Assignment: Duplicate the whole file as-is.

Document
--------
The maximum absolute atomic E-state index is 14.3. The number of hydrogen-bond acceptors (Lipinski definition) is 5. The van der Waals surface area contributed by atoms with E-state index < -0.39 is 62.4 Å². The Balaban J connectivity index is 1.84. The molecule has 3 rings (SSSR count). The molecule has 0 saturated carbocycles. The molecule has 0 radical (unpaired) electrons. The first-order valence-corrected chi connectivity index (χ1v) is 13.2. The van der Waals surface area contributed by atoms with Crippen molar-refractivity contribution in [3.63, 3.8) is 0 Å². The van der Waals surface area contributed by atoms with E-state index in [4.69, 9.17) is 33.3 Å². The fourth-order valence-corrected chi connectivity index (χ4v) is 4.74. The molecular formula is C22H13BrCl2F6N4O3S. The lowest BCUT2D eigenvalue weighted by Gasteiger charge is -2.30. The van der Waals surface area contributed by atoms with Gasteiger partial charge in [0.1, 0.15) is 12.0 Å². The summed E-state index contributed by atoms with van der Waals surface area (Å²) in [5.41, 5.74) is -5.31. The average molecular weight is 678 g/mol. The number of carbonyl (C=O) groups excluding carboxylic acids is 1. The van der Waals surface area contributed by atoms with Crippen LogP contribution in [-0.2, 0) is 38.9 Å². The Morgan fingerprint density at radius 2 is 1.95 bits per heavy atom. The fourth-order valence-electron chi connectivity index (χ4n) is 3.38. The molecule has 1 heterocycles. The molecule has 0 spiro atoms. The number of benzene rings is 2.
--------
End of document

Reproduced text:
The maximum absolute atomic E-state index is 14.3. The number of hydrogen-bond acceptors (Lipinski definition) is 5. The van der Waals surface area contributed by atoms with E-state index < -0.39 is 62.4 Å². The Balaban J connectivity index is 1.84. The molecule has 3 rings (SSSR count). The molecule has 0 saturated carbocycles. The molecule has 0 radical (unpaired) electrons. The first-order valence-corrected chi connectivity index (χ1v) is 13.2. The van der Waals surface area contributed by atoms with Crippen molar-refractivity contribution in [3.63, 3.8) is 0 Å². The van der Waals surface area contributed by atoms with E-state index in [4.69, 9.17) is 33.3 Å². The fourth-order valence-corrected chi connectivity index (χ4v) is 4.74. The molecular formula is C22H13BrCl2F6N4O3S. The lowest BCUT2D eigenvalue weighted by Gasteiger charge is -2.30. The van der Waals surface area contributed by atoms with Gasteiger partial charge in [0.1, 0.15) is 12.0 Å². The summed E-state index contributed by atoms with van der Waals surface area (Å²) in [5.41, 5.74) is -5.31. The average molecular weight is 678 g/mol. The number of carbonyl (C=O) groups excluding carboxylic acids is 1. The van der Waals surface area contributed by atoms with Crippen LogP contribution in [-0.2, 0) is 38.9 Å². The Morgan fingerprint density at radius 2 is 1.95 bits per heavy atom. The fourth-order valence-electron chi connectivity index (χ4n) is 3.38. The molecule has 1 heterocycles. The molecule has 0 spiro atoms. The number of benzene rings is 2.